April 15, 2015

April 15, 2015

Cinco de Quatro

The recent announcement that Arrested Development would be getting a fifth season made me realize that I’d neglected to watch the fourth. I remedied that this weekend, absorbing 15 episodes of Bluthy goodness via my willing eyeballs over the course of two days.

Unlike a number of critics whose reviews I seem to remember reading when S4 was first released, I loved it. I’d forgotten how chock-full AD is of verbal and visual gags. Though 30 Rock, Unbreakable Kimmy Schmidt, and others have since inured us to commedia dell’fast-and-furious, AD was really a pioneer in the genre.

My favorite episode? Probably Buster’s by a hand nose, though the machinations of GOB’s “A New Attitude” also had me in hysterics. I’m a sucker for old-school and/or physical gags—pratfalls, revolving doors, and the like—and the scene involving GOB, Egg Ann, and Tony Wonder considering various forms of masked sexual congress required me to spend time in a quiet room afterwards.

Though my favorite moment remains the Lucille/Buster smoking scene.* I could watch an extended cut of this, on loop, for days.

It’s been too long since I watched S1-3 for me to fully appreciate all the callbacks and returning cast members, but good on everyone who returned to or joined the cast. (Though I was hoping for more of both Annyong and Bob Loblaw.) Kristen Wiig as young Lucille in particular was spot-on, and Ron Howard was a much better sport than I would be if asked to play a version of myself.

Things I didn’t care for? The Real Housewives storyline (Bobby Lee notwithstanding), Lindsay’s new face, DeBrie, the three surplus Richters (which ones? YOU DECIDE), and the bees.

Overall, a solid A for me. Curious to see where S5 goes, and whether the banana stand gets resurrected. There's always money in it.

*Favorite visual gag: The tiny “HELP” written on GOB’s finger while he was trapped in the cave, as seen on traffic camera footage.

March 19, 2015

March 19, 2015

Putting the NO in MONOPOLY

Because humanity can never leave well enough alone, a new “Here & Now” edition of Monopoly now features American cities as the properties. Here are some pictures of the game board:

I found out about this because my hometown placed in the red group at #11. But, to paraphrase our youth, I can’t even with this. To wit:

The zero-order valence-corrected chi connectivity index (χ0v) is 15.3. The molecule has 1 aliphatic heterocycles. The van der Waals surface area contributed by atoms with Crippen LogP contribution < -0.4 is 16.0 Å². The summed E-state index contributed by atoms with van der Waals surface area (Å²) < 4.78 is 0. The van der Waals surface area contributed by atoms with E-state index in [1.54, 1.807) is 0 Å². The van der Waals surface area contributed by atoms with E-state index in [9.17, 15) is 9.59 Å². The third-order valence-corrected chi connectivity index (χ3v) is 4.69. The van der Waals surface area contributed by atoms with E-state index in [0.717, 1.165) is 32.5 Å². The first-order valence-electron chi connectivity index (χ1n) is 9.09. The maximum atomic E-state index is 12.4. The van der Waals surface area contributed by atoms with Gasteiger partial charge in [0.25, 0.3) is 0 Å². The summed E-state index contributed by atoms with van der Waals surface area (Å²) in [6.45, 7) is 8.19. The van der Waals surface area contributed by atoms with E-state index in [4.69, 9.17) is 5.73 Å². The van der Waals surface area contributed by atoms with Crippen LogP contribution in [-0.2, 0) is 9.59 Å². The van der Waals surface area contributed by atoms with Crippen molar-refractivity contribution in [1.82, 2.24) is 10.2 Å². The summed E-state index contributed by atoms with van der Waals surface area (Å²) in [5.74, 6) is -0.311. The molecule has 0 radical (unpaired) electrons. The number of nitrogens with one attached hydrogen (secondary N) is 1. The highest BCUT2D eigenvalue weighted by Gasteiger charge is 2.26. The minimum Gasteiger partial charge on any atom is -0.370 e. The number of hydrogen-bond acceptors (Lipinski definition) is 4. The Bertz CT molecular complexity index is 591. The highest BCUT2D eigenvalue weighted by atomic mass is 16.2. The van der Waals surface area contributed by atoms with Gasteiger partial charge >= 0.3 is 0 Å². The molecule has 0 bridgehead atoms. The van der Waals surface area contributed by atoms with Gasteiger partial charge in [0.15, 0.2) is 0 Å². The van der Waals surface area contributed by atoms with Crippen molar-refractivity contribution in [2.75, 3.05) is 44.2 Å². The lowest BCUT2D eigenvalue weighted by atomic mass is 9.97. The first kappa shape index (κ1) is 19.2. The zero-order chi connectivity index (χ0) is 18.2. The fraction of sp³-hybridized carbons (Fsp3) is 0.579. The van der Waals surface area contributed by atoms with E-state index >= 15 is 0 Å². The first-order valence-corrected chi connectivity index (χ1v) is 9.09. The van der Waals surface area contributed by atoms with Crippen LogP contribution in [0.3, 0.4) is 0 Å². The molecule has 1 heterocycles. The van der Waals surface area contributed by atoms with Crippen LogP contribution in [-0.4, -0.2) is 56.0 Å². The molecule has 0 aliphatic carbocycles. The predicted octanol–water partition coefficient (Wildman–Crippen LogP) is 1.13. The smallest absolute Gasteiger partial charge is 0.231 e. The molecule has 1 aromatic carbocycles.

1. Pierre is #1? Really? REALLY?

2. Why is the image representing Milwaukee two people in Packers regalia? While most Milwaukeeans are Packers fans, you couldn’t have picked—oh, I don’t know—something actually unique to MILWAUKEE?

3. What is the deal with the currency symbol? Is the USD not good enough for Monopoly? Because it’s good enough for the rest of the freaking world, Hasbro.

4. Community Chest is now First Class? What the crap does that even MEAN?

5. Have the pieces all changed? My favorite pieces have always been the iron and the thimble. But I see, like, the Statue of Liberty and maybe a Shakeweight? I guess I need to start carrying my own pieces around. I refused to by represented by a bowl of quinoa.

6. FOR THE LOVE OF PETE, WHAT HAPPENED TO THE RAILROADS? (If they were replaced with airports, where are the other two? And which airports are we talking about here?)


8. Why does the “In Jail” guy still look like a 1930s hobo? (Props to keepin’ him white, though.)

9. Do we not have houses and hotels anymore? Is it all virtual? Do you build equity in a property by Airbnb-ing it?

I’m skeptical, people. I don’t know whose Here & Now this is supposed to represent, but it’s not mine until they add Vegas, change the Milwaukee picture to the Calatrava, and bring back the little green plastic houses that make a satisfying tinkle when you rattle them together.

Strike two, Monopoly.

March 11, 2015

March 11, 2015

I'm Lovin' It

Friend-of-blog M and I were recently talking about signature McDonald’s items. As proud children of America’s restaurant industrial complex, our childhoods were filled with the joy of fats and carbohydrates. When I was your age, I didn’t even know what quinoa was. SO THERE.

M’s a big fan of the McChicken sandwich; I’m partial to the Filet-O-Fish. Both worthy choices, as are the McChicken Nugget, the McRib, Shamrock Shakes, the Big Mac, the Quarter Pounder with Cheese, the Big Breakfast, and the short-lived but much-loved-by-me Arch Deluxe. You can keep your wraps, tenders, and apple slices. And if you had given me a Happy Meal with milk in it, it’s possible I would have punched you in the face.

That’s not a trick of perspective. That soda is as big as my entire head. Just how the good Lord intended.

(Also, I appear to have barbecue sauce with my nuggets, which is causing a little crisis of faith for me. I am a staunch honey apologist, but I am here faced with apparently incontrovertible visual evidence that I at least once got the barbecue sauce. Is this the real life? Is this just fantasy?)

What was your food- or drink-stuff of choice? Extra points if you grew up abroad and it’s an item special to your own country’s restaurants, like McBangers and Mash or something. McSpaghetti. McPaella. McCurry. I could do this all day.

March 9, 2015

March 9, 2015

His Name is Alexander Hamilton

CBS Sunday Morning (your favorite weekend morning newscast and mine) did a lovely piece on Lin-Manuel Miranda and Hamilton yesterday. The full 9ish-minute video is here, but the salient points are thus:

- Lin-Manuel Miranda, creator of hip-hop musical In the Heights, has a new musical about Alexander Hamilton.
- It’s currently running at the Public Theatre but moving to Broadway this summer.
- In LMM’s words, Hamilton is “The story of America then, told by America now.”

I’ve been looking forward to this musical since fall 2013, and bought tickets as soon as they were available to plebes like me last year. I saw Hamilton at a matinee last month and I still can’t get over it. It’s just that good. A taste—the first song, performed at the White House some years ago and materially unchanged since then:

Hamilton, to be frank, lived a hell of a life. The salient points are thus, copied from his Wikipedia page:

- Born out of wedlock and raised in the West Indies, local wealthy men helped Hamilton get a college education after he was orphaned as a child.
- He became the senior aide to General Washington, the American forces' commander-in-chief.
- He founded the Bank of New York
- He helped achieve ratification by writing 51 of the 85 installments of the The Federalist Papers.